I have just returned to my house after a day-long trip to Abbottabad marked by an unforgettable culinary experience starring a spicy fritter made from chickpea flour and known in this part of the world as a pakora. This food or snack depending on which side of the poverty line one is standing, has adorned the tables of palaces and hovels alike. Its versatility can be judged from the fact that it comes in different textures and flavours.
A plateful of this delicious item can be eaten as it is, if one is an ardent follower of the protein based weight reduction programme or it can be thoroughly enjoyed with freshly made nans. In fact, for those of my readers who have never savoured a nan pakora meal, my advice is to get one right away.
This spicy golden misshapen lump of pure ecstasy has always held my family in its merciless grip. From my grandfather to my grandchildren, everyone from the clan has looked and will continue looking for the most insignificant of opportunities to heat some oil, mix some batter and get going. This aberration takes an alarming turn during the monsoon season, when dark rain clouds aggravates this hereditary condition into something that can only be classified as ‘pakora mania’.
I have tried pakoras from all over the country, starting from the sand-ridden khoka near Hasilpur to the famous establishment at Ichra Mor in Lahore. But one pakora vendor that outdid all of them was my friend at Sarai Alamgir, as he sat cross-legged on a takht dropping blobs of his special mixture into a massive wok, while a crowd of prospective buyers stood by patiently. There was no shoving and pushing at this spot, as any display of impatience was normally rewarded with a raised metal ladle pointing the way down the road. Since I was a regular visitor to this place, I was sometimes given deferential treatment by being offered a cane mora or stool. It was there that I usually picked up news, public pulse and interesting gossip that became the subject of my early attempts at column writing.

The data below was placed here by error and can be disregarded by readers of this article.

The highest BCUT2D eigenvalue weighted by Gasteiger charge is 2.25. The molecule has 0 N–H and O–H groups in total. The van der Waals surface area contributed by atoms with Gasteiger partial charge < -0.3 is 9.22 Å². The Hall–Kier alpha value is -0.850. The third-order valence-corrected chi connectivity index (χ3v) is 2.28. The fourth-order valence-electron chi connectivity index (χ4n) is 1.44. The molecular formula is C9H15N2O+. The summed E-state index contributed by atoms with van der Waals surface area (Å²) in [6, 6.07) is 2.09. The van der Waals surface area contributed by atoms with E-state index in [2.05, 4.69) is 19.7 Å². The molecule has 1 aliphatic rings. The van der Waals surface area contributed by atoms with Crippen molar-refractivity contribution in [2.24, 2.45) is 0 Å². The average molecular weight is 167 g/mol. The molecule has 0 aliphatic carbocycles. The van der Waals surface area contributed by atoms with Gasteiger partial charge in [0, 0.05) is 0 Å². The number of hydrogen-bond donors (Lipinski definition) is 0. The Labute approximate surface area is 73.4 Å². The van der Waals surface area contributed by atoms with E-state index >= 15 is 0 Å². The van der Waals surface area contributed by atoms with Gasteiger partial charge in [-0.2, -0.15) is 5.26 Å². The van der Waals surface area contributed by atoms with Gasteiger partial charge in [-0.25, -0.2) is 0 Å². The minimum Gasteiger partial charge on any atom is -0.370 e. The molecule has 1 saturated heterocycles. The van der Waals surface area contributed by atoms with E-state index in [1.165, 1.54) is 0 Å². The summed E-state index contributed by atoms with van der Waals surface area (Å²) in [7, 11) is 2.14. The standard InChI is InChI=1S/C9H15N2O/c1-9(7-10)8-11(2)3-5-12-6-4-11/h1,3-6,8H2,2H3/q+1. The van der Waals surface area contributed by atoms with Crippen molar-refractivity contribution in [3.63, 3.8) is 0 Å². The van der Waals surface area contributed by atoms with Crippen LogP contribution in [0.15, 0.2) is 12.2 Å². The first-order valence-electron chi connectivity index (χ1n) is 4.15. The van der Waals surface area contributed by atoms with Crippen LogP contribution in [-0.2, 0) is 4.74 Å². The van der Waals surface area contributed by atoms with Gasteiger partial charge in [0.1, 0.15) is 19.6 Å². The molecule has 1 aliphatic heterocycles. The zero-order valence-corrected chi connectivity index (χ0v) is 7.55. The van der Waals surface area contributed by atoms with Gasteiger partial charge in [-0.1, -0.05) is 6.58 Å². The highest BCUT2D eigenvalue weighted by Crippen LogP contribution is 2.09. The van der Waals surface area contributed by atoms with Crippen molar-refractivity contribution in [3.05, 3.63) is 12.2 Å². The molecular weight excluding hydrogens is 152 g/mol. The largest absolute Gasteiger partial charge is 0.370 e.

As stated above, I had considered Sarai Alamgir as the ultimate pakora spot in my books, but I was constrained to revise my opinion today. The discovery of an establishment that leaves all others behind was nothing less than coming upon a new species of flora or fauna.
This magical place is located in Sarai Sualeh, a small community that lies three kilometres ahead of Haripur on the Karokaram Highway. It turned out that the owner and head pakora chef had spent a long time in Turkey, where he created quite a stir by his peculiar culinary skills. On returning to his native land after making some money, he opened a pakora business in the bazaar and named it Turki Pakora, as a token of love and gratitude for a brotherly nation that had given him much. He also adorned this premises with a signboard that showed Pakistani and Turkish flags.
The Turki Pakora appears to be like any other similar spot, except for the rush of cars that stop by to sample his product. It is the combination platter personally produced by the individual that captures customers forcing them to revisit the place again and again. This platter consists of four different types of pakoras arranged in a fair-sized terracotta dish and topped with mixed pickle and fried green chillies. A steaming hot dip-like sauce accompanies this platter to complete the presentation. These pakoras if taken in isolation may taste like any other of their kind sold elsewhere, but when eaten in combination with the pickles, the fried chillies and the sauce, they take on an ‘out of this world’ flavour. Top this with chilled mineral water from the freezer and you have a perfect roadside meal that is not heavy on your pocket.
So dear readers, next when you take a drive towards the cool environs of Kaka Abbott’s valley, do slow down at Sarai Sualeh (for if you don’t, you might miss the spot!) and then tarry a while at the greatest pakora restaurant that you will ever see.
n The writer belongs to a very old and established family of the Walled City. His forte is the study of History.